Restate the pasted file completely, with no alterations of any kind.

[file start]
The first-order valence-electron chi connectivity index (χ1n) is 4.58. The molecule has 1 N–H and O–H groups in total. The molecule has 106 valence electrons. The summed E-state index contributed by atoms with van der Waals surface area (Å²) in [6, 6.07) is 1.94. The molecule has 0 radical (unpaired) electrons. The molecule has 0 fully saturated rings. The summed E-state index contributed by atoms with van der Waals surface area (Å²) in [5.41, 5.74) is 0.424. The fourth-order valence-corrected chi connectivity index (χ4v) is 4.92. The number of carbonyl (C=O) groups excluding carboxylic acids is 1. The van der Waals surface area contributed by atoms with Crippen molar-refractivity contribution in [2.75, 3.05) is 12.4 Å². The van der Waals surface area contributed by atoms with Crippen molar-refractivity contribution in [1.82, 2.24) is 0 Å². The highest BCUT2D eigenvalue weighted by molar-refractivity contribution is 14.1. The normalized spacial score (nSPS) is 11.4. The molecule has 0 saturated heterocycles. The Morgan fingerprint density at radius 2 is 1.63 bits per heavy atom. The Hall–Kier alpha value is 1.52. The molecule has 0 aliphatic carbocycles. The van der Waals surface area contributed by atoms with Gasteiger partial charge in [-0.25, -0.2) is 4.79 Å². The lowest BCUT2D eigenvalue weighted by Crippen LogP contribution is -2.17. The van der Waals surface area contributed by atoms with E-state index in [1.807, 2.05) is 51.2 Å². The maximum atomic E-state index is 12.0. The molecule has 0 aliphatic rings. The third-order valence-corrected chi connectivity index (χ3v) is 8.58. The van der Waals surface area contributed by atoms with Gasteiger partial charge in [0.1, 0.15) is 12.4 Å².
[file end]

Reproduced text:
The first-order valence-electron chi connectivity index (χ1n) is 4.58. The molecule has 1 N–H and O–H groups in total. The molecule has 106 valence electrons. The summed E-state index contributed by atoms with van der Waals surface area (Å²) in [6, 6.07) is 1.94. The molecule has 0 radical (unpaired) electrons. The molecule has 0 fully saturated rings. The summed E-state index contributed by atoms with van der Waals surface area (Å²) in [5.41, 5.74) is 0.424. The fourth-order valence-corrected chi connectivity index (χ4v) is 4.92. The number of carbonyl (C=O) groups excluding carboxylic acids is 1. The van der Waals surface area contributed by atoms with Crippen molar-refractivity contribution in [2.75, 3.05) is 12.4 Å². The van der Waals surface area contributed by atoms with Crippen molar-refractivity contribution in [1.82, 2.24) is 0 Å². The highest BCUT2D eigenvalue weighted by molar-refractivity contribution is 14.1. The normalized spacial score (nSPS) is 11.4. The molecule has 0 saturated heterocycles. The Morgan fingerprint density at radius 2 is 1.63 bits per heavy atom. The Hall–Kier alpha value is 1.52. The molecule has 0 aliphatic carbocycles. The van der Waals surface area contributed by atoms with Gasteiger partial charge in [-0.25, -0.2) is 4.79 Å². The lowest BCUT2D eigenvalue weighted by Crippen LogP contribution is -2.17. The van der Waals surface area contributed by atoms with E-state index in [1.807, 2.05) is 51.2 Å². The maximum atomic E-state index is 12.0. The molecule has 0 aliphatic rings. The third-order valence-corrected chi connectivity index (χ3v) is 8.58. The van der Waals surface area contributed by atoms with Gasteiger partial charge in [0.1, 0.15) is 12.4 Å².